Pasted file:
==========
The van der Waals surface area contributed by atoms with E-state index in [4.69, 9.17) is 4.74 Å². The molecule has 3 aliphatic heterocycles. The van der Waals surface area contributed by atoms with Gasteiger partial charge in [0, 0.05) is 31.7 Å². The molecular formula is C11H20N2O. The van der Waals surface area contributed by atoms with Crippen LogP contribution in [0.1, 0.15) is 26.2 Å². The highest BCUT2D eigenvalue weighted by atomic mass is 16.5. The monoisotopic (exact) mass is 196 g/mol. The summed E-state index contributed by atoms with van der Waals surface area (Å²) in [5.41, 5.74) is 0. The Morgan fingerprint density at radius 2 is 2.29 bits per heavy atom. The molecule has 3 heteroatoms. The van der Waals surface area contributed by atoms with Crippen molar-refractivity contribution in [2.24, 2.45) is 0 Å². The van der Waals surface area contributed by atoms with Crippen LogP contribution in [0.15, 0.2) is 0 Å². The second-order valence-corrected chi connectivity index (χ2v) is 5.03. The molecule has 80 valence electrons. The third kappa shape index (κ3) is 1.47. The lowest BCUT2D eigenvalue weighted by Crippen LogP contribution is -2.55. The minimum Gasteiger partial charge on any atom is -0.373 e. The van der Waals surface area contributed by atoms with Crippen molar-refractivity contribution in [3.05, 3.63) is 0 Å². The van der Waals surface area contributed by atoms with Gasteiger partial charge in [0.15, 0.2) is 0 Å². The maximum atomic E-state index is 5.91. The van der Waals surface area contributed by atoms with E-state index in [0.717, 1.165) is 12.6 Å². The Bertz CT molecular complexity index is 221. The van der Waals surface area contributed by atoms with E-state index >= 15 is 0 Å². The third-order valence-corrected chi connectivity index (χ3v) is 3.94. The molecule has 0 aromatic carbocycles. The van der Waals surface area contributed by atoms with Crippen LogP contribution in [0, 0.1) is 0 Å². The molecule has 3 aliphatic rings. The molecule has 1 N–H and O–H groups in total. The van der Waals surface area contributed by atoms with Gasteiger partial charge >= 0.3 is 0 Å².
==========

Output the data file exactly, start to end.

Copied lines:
The van der Waals surface area contributed by atoms with E-state index in [4.69, 9.17) is 4.74 Å². The molecule has 3 aliphatic heterocycles. The van der Waals surface area contributed by atoms with Gasteiger partial charge in [0, 0.05) is 31.7 Å². The molecular formula is C11H20N2O. The van der Waals surface area contributed by atoms with Crippen LogP contribution in [0.1, 0.15) is 26.2 Å². The highest BCUT2D eigenvalue weighted by atomic mass is 16.5. The monoisotopic (exact) mass is 196 g/mol. The summed E-state index contributed by atoms with van der Waals surface area (Å²) in [5.41, 5.74) is 0. The Morgan fingerprint density at radius 2 is 2.29 bits per heavy atom. The molecule has 3 heteroatoms. The van der Waals surface area contributed by atoms with Crippen molar-refractivity contribution in [2.24, 2.45) is 0 Å². The van der Waals surface area contributed by atoms with Crippen LogP contribution in [0.15, 0.2) is 0 Å². The second-order valence-corrected chi connectivity index (χ2v) is 5.03. The molecule has 80 valence electrons. The third kappa shape index (κ3) is 1.47. The lowest BCUT2D eigenvalue weighted by Crippen LogP contribution is -2.55. The minimum Gasteiger partial charge on any atom is -0.373 e. The van der Waals surface area contributed by atoms with Crippen molar-refractivity contribution in [3.05, 3.63) is 0 Å². The van der Waals surface area contributed by atoms with Gasteiger partial charge in [0.15, 0.2) is 0 Å². The maximum atomic E-state index is 5.91. The van der Waals surface area contributed by atoms with E-state index in [0.717, 1.165) is 12.6 Å². The Bertz CT molecular complexity index is 221. The van der Waals surface area contributed by atoms with E-state index >= 15 is 0 Å². The third-order valence-corrected chi connectivity index (χ3v) is 3.94. The molecule has 0 aromatic carbocycles. The van der Waals surface area contributed by atoms with Crippen LogP contribution in [0, 0.1) is 0 Å². The molecule has 3 aliphatic rings. The molecule has 1 N–H and O–H groups in total. The van der Waals surface area contributed by atoms with Gasteiger partial charge >= 0.3 is 0 Å².